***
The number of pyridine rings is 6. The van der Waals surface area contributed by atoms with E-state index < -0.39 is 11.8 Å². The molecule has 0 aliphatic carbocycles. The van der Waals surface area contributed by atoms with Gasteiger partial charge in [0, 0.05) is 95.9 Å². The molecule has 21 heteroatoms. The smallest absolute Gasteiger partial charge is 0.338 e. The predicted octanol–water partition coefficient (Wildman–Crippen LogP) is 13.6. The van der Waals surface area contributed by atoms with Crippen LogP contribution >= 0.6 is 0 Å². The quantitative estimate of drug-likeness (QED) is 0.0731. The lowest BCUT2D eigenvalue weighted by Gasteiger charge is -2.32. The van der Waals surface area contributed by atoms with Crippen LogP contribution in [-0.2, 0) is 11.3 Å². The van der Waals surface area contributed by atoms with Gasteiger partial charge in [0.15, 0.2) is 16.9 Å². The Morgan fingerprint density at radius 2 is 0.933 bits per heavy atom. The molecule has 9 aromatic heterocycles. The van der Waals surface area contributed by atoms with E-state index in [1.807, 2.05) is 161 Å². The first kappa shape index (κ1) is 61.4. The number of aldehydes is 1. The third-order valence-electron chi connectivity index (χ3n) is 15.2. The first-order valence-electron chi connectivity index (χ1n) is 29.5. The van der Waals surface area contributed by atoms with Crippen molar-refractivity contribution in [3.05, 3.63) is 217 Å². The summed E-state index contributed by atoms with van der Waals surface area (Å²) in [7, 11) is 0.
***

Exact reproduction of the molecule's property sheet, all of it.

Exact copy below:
The number of pyridine rings is 6. The van der Waals surface area contributed by atoms with E-state index < -0.39 is 11.8 Å². The molecule has 0 aliphatic carbocycles. The van der Waals surface area contributed by atoms with Gasteiger partial charge in [0, 0.05) is 95.9 Å². The molecule has 21 heteroatoms. The smallest absolute Gasteiger partial charge is 0.338 e. The predicted octanol–water partition coefficient (Wildman–Crippen LogP) is 13.6. The van der Waals surface area contributed by atoms with Crippen LogP contribution >= 0.6 is 0 Å². The quantitative estimate of drug-likeness (QED) is 0.0731. The lowest BCUT2D eigenvalue weighted by Gasteiger charge is -2.32. The van der Waals surface area contributed by atoms with Crippen LogP contribution in [-0.2, 0) is 11.3 Å². The van der Waals surface area contributed by atoms with Gasteiger partial charge in [0.15, 0.2) is 16.9 Å². The Morgan fingerprint density at radius 2 is 0.933 bits per heavy atom. The molecule has 9 aromatic heterocycles. The van der Waals surface area contributed by atoms with E-state index in [1.807, 2.05) is 161 Å². The first kappa shape index (κ1) is 61.4. The number of aldehydes is 1. The third-order valence-electron chi connectivity index (χ3n) is 15.2. The first-order valence-electron chi connectivity index (χ1n) is 29.5. The van der Waals surface area contributed by atoms with Crippen molar-refractivity contribution in [3.05, 3.63) is 217 Å². The summed E-state index contributed by atoms with van der Waals surface area (Å²) in [7, 11) is 0.